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Stepping Up To the Plate, Part 13

Finally the whole Rhysling Anthology is available for public consumption. With that in mind, here are my thoughts on the rest of the anthology. Go here to see what I'm doing and why. All readers are invited, encouraged, and begged to respond. The purpose of this experiment is to engage in discussion.

"The Deceptive Truth" by Brian Aldiss:

Aldiss uses rhyme decently, much to his credit. He is able to keep his rhymes fresh, mostly through the speculative theme of the poem. However, understanding that rhyme draws a connection between certain words, it's interesting to see Aldiss rhyme "skies," "enterprise" and "flies" in his second stanza, as well as "thunderstorm," "norm," "warm" and somehow, "algorythms". The connections drawn between these rhymes, and thus these lines, is interesting, and furthers the ominous tone that Aldiss builds towards. However, in the final stanza, he ceases being a poet and becomes a preacher of sorts--"Friends, forget the riddle Truth,/Tell the Ultimate to go away. Perhaps the one great verity that matters/Is miraculous old Everyday". This dip away from the speculative topic of the poem into moralizing or consulting is an archaic trope, and one that doesn't belong in modern poetry, nor does it belong in a winning Rhysling poem.

"Don't Get Too Close to the Baby" by Francis W. Alexander

This is a dark humor piece, in that the tone and presentation of the image and action are treated so minimally and lightly that the reader cannot find them horrorific. With that in mind, the reader must ask if this is a successful piece, and if this is the sort of piece that should represent the SFPA. If Alexander meant for this to be humorous, and I believe he did, then it works. The last lines, "There she sits,/Aunt Gertie, dry as a prune." use the cliche to elicit half a chuckle from the reader, especially considering she was just used as alien food. However, as successfully humorous as this poem is, I don't know if I'd want it winning the Rhysling, if only because it is humorous. I'd want something that works on more than one level, and I'm not sure this does. In and of itself, it works, but not as a best of the year.

"Return of Zombie Teen Angst" by Mike Allen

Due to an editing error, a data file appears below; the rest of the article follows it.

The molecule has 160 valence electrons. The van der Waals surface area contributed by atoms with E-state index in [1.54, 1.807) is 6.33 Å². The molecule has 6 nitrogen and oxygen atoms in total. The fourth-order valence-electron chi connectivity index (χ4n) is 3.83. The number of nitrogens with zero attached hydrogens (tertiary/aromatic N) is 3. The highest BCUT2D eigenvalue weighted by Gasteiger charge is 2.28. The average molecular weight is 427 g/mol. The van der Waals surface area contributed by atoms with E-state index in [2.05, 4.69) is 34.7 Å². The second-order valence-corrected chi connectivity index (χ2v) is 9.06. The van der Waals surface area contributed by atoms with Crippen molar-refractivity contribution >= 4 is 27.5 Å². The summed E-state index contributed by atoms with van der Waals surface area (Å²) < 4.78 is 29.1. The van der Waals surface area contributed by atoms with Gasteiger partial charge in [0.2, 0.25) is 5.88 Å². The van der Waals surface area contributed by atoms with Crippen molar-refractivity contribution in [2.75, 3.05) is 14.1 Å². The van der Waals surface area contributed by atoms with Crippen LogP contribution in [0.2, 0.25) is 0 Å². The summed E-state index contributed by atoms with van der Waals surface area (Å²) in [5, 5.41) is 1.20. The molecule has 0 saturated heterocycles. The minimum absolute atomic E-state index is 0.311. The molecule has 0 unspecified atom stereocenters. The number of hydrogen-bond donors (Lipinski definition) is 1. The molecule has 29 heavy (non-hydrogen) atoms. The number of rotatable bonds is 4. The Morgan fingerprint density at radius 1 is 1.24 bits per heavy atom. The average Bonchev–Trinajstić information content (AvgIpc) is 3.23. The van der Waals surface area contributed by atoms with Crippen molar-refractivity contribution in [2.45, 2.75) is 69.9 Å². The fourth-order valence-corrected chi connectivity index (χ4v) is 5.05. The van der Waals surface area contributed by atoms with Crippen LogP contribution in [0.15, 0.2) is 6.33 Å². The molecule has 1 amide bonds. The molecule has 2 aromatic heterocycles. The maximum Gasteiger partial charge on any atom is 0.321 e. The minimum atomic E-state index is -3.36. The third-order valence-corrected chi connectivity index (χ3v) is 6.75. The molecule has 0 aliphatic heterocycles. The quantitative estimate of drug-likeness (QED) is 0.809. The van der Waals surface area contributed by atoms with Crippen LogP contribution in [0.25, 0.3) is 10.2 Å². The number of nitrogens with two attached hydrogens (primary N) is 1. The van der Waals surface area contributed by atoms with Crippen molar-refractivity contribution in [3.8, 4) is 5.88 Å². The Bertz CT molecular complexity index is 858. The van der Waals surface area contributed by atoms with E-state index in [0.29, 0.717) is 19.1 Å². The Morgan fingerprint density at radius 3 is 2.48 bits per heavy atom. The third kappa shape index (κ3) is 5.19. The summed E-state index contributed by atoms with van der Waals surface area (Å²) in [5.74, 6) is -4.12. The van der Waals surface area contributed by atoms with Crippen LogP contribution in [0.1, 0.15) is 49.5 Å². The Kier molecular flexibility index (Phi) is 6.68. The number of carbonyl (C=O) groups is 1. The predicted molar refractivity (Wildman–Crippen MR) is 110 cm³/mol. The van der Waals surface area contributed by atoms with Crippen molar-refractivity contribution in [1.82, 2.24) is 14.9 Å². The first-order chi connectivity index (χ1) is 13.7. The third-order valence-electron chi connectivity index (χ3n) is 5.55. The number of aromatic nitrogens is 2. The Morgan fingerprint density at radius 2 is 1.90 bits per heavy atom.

As with Alexander's piece, Allen has a humorous piece. This two line quickie is a really solid heroic couplet with a wry twist. However, that's really all there is to this piece. It's a great poem, really humorous and an excellent play off stereotypical teen angst, but it doesn't go beyond that. I simply want more from a Rhysling winner.

"Piece of Mind" by Anthony Bernstein

This poem is based entirely on a pun which, unfortunately, is fairly cliche and really doesn't work. Bernstein has mistaken "mind" in this poem for "brain," or is attempting to use them synonymously, and it's simply not coming together: "Instead she stores them in Tupperware till needed--/says they have many practical uses around the kitchen./She adds the tastiest pieces to favorite recipes//as a meat substitute with no calories or fatty acids." On top of that, the line breaks and stanza breaks are simply odd, and don't seem to serve a purpose or aid the poem in any way.

"Four Haiku Poems on Artificial Intelligence" by Christopher M. Cevasco

Anyone who read this post probably can already guess what I'm going to write. However, let's throw more rant into the flames and warm our hands for the evening. 5-7-5 is NOT haiku in English, and hasn't been since William J Higginson's 1985 publication of The Haiku Handbook. The argument is fairly simple: the sound units of Japanese are not equivalent to syllables in English, and are much more uniform in sound length, which creates a shorter poem. Too call these "haiku poems" really misses the mark entirely. Even to call them scifaiku would irk me, but to call them "haiku" or "haiku poems" misses the mark entirely.


( 3 comments — Leave a comment )
Dec. 30th, 2009 02:45 am (UTC)
Piece of Mind: insightful, if unflattering, are your comments on this poem
I agree with most of your insights into Piece of Mind, even if you miss the mark (and the point) by stating "Bernstein has mistaken "mind" in this poem for "brain," or is attempting to use them synonymously..."; no mistake, poetic license. Still, I have no idea how that poem got nominated out of all the stronger poems I had published in `08. It is kinda` funny, but its not close to my best (thank god). Also, the disjointed stanza breaks here are actually typos by the zine who 1st ran it. I opted to keep it that way for Rhysling because: a) I like the "manic" effect it gives the piece. b) That is how it first appeared in the zine.

Thanks for your insights!
Anthony Bernstein*
Dec. 30th, 2009 03:26 am (UTC)
Re: Piece of Mind: insightful, if unflattering, are your comments on this poem
For me, I'm not sure that, in science fiction, one can take such liberal poetic license with fairly set scientific topics. I'm sure there are countless examples that I'm not aware of, but this poem just seems to compound two distinct terms into one idea to make it's humor work. However, the brain is an organ, and the mind is a set of unconscious cognitive processes. One is tangible, one is not. I just don't see them working as synonymous terms, and thus the guiding image of the poem fails, for me, from the first few lines. Again, this is simply my opinion, so feel free to disagree.
Jan. 28th, 2010 04:03 am (UTC)
Brain, mind; I think equating these CAN work in humor, but it would take a poet cleverer than I to make it happen.
( 3 comments — Leave a comment )


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